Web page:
HOLY ANGELS AUTISM CENTER celebrates its first anniversary this April
Approximately one in 68 children in the United States has autism. Twelve years ago, one in 150 children in the United States had autism.
“There is a wide spectrum of autism, and those diagnosed with autism are all unique,” said Holy Angels Director of Resident Services Mary O’Neal. O’Neal manages the Holy Angels Autism Center, which celebrates its first anniversary this April. April is Autism Awareness Month.
“Holy Angels has worked with individuals with autism since we were founded over 50 years ago. As the growing need for therapy for individuals with autism continued to increase, we knew we had to make changes to help them. We opened the state-of-theart center to offer day services for clients of all ages,” said Holy Angels CEO Laurie Boswell. The center is open Monday-Friday and works with children ranging in age from toddlers to teenagers.
One of the cornerstones of care at the center is Applied Behavior Analysis (ABA). ABA is the leading method of autism therapy, and a number of completed studies have demonstrated that ABA techniques can produce improvements in communication, social relationships, play, school and employment for individuals with autism. ABA uses positive reinforcement to improve behavior.
O’Neal is a board-certified behavior analyst (BCBA). BCBAs are experts in this revolutionary method of therapy. There are approximately 250 BCBAs in Louisiana, with only 20 in north Louisiana.
In order to serve the growing population in need of autism therapy, Holy Angels has expanded its services. In addition to O’Neal, Line Technician Supervisor Scott Lepley recently earned his BCBA distinction, allowing the center to grow and serve more individuals.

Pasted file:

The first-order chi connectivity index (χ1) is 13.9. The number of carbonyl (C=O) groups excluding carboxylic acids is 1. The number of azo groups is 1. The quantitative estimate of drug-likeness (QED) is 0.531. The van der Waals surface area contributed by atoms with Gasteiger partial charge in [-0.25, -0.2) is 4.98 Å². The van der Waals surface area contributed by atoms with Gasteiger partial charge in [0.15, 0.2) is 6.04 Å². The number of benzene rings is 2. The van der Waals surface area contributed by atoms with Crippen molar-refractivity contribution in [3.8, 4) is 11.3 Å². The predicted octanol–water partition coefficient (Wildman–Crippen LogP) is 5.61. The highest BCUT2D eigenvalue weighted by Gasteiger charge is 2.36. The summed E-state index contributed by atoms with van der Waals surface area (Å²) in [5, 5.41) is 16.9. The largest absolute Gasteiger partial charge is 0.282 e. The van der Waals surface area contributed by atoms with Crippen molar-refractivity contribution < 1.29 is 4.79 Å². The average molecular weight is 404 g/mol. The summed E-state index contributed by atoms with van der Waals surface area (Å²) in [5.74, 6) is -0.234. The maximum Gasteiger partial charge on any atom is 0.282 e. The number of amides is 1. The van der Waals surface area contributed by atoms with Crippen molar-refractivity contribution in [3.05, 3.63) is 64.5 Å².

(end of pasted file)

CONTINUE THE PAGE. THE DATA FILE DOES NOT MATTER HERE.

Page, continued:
“We provide training for employees and opportunities to increase the number of professionals certified in the field of Applied Behavior Analysis. We are supervising BCBAs and training registered behavior technicians. We also bring in families and siblings on a monthly basis, providing essential training needed to support parents and caregivers. Awareness of the challenges and methods used to meet the needs of our children will benefit everyone involved,” O’Neal said. She stressed that training family members in ABA is key for its success, something unique to the Holy Angels Autism Center.
In addition to ABA, another component of autism therapy is sensory environments. The state-of-the-art SNOEZELEN Multi-Sensory Environment is housed in the center. SNOEZELEN is a relaxing space that helps reduce agitation and anxiety by engaging clients in activities that utilize light, sound, smell and texture. SNOEZELEN helps prevent steady and rapid declines in communication and sensory perceptions in children with autism.
The room also allows individuals with autism to exercise choice and independence, offering empowerment and fun.
The Holy Angels Autism Center will take the power of SNOEZELEN to the community at AngelFest. The center will host a sensory station for all children, but especially beneficial for children with autism, at the outdoor music festival Saturday, April 28. The event takes place from 4 to 10 p.m., featuring live music, and the sensory station will be open from 4 to 8 p.m. Admission is free, but a $25 donation to Holy Angels is recommended.
Individuals interested in visiting the Holy Angels Autism Center or learning more about the admissions process should visit www.laholyangels.org.
– Tara Burton